Reprinted from the Press and Journal
Things sure have changed since the late Bill Buckley wrote his classic “God and Man at Yale.” Back when the National Review founder’s jeremiad against academia’s entrenched liberalism first hit the scene, the enemy was godless collectivism.
As a young graduate, Buckley penned his scathing work to reveal the leftist ideology taught at America’s third-oldest university. His goal was to awaken Yale alumni to the fact that their proud alma mater no longer taught the principles of Christianity and moral law.
Nearly a half-century later, Buckley has failed in his crusade. Yale is still a hotbed for Keynesian economics and secular humanism. But the Ivy League University has gone further than instilling students with a love of big government. It has reached the end point of liberalism, becoming a coddle factory for overly sensitive undergrads.
This past Halloween, the country was forced to witness an Ivy League-level temper tantrum in New Haven, CT. Yale students, upon being told to not be so uptight about offensive costumes, went into a frenzy that would make a pampered preschooler blush.
As the night of ghouls and ghosts approached and students readied themselves for an evening of boozing, the university’s Intercultural Affairs Committee sent out a campus-wide e-mail, discouraging the wear of “feathered headdresses, turbans, wearing ‘war paint’ or modifying skin tone or wearing blackface or redface.”
The worrywart Committee maintained that Yale was still a place of “free expression” but that “cultural appropriation” was frowned upon (cognitive dissonance must not be a prerequisite).
Erika Christakis, Associate Master of Silliman College (one of Yale’s residential colleges) had good enough sense to think the e-mail went too far. “I don’t wish to trivialize genuine concerns about cultural and personal representation,” she wrote in her own e-mail to students. “Is there no room anymore for a child or young person to be a little bit obnoxious… a little bit inappropriate or provocative or, yes, offensive?
The student body reacted with a resounding “No!”
They responded in kind with their own letter, calling her suggestion “jarring and disheartening.” These vexed whiners accused Christakis of using “harmful stereotypes and tropes to further degrade marginalized people.”
Christakis’ husband, Nicholas, who is master of Silliman College, attempted to meet with the offended students only to be berated and humiliated in public. Watching the video of Mr. Christakis being dressed down by Jerelyn Luther, a globe-trotting female student from a well-off family, over his insensitivity is cringe-inducing.
A grown man and authority figured felled by a petulant brat – that is the state current state of American higher education.
The situation in Yale is not unique.
Across the country, from the University of Missouri to Claremont McKenna to Princeton, students are making outrageous demands on the basis of perceived racial oppression. They want more minority faculty members, more ethnically-centered classes, and more funding for mental health services.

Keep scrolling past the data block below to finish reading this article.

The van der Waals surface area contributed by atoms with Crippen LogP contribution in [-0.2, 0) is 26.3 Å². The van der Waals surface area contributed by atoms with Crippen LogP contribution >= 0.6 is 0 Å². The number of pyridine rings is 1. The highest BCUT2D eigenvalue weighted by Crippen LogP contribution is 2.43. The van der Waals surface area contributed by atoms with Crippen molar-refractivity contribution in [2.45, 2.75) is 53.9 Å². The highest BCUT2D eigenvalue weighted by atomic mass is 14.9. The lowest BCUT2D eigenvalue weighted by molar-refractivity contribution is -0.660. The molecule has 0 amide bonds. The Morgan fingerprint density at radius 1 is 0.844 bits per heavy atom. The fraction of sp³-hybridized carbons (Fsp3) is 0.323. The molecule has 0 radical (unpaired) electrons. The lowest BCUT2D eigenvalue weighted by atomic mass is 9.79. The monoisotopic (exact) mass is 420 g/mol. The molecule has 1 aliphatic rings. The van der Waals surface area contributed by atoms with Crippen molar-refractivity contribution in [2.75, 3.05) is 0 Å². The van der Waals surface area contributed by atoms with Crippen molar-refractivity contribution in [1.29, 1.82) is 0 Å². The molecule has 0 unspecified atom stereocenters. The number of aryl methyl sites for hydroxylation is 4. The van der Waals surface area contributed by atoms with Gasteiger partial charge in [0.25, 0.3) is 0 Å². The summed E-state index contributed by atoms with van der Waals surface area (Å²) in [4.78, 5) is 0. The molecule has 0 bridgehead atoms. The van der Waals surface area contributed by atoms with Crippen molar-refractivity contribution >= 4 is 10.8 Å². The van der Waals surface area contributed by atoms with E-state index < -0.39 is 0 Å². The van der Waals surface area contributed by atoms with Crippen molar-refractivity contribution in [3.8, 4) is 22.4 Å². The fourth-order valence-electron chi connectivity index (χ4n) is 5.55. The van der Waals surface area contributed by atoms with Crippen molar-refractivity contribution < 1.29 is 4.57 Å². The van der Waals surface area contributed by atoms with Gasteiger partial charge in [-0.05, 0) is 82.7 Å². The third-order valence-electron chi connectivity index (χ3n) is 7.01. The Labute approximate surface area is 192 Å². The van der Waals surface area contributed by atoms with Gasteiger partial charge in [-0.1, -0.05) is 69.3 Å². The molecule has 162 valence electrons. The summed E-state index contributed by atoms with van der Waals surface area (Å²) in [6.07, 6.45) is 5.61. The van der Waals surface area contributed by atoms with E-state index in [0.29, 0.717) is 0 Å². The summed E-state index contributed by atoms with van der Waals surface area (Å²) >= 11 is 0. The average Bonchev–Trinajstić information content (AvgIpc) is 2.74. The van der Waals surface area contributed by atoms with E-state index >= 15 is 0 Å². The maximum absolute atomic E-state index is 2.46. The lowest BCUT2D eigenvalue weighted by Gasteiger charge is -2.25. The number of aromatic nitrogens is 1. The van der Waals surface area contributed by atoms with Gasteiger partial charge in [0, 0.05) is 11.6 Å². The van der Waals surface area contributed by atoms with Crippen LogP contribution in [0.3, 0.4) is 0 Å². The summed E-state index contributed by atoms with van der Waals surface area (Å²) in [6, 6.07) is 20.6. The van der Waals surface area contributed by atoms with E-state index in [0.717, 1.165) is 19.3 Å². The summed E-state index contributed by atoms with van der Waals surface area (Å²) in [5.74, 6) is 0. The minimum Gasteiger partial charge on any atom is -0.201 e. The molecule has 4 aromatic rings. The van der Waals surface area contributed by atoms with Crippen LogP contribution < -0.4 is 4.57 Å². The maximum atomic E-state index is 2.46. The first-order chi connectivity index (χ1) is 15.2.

One Yale student complained in an e-mail that the costume controversy left her feeling threatened. “I have friends who are not going to class, who are not doing their homework, who are losing sleep, who are skipping meals, and who are having breakdowns,” she whimpered.
“And I don’t want to debate,” she declared, in an affront to free speech, “I want to talk about my pain.”
Poor babies! A big mean adult said something you disagree with, so it’s obviously worth throwing away your health and career over…what exactly? Not having your worldview affirmed? Not being given enough pats on the head?
These kids (“adults” is far too gracious of a designation) go to one of the most elite universities in the country. They have access to the echelons of power that track the course for our country. And they’re crying about having their feelings hurt?
How did we even get to the point where college students have regressed to their toddler years?
There are plenty of causes to point fingers at, but the puerile attitude students are taking toward free expression is the result of unfettered liberty in academic discourse. In other words, liberalism has given rise to the baby-scholar.
“Academic freedom,” University of Notre Dame constitutional studies professor Patrick Deneen writes, “is not a particularly conservative principle.” Early liberal philosophers like John Stuart Mill argued that academic freedom was necessary to smash old prejudices holding people back from the progressive future. This approach, says Deneen, would mean the “liberation of people from societal norms in favor of ‘individuality.’” And that individuality must negate all other notions of objective truth or generally-accepted principles.
When a student demands that free speech as a virtue be replaced in favor of her pain, the triumph of the individual over universal values is complete. The unhinged screaming at a professor in the Yale courtyard is not the repudiation of free thought – it is the logical outcome of removing any rational limits from the process of learning. If it seems confused, grasping, directionless, and generally unthoughtful, that’s because it is.
Unhinged from Truth, educational freedom turns into educational slavery. Just as an unmoored boat floats away when the waves become choppier, academic freedom drifts to unhealthy places when not tethered to the Good.
Thankfully, the infantile liberalism so present in university is on a crash course with reality.
The world ain’t fair. It doesn’t give two licks about your feelings.
Yale students, as well as all college students, will learn these lessons upon graduation.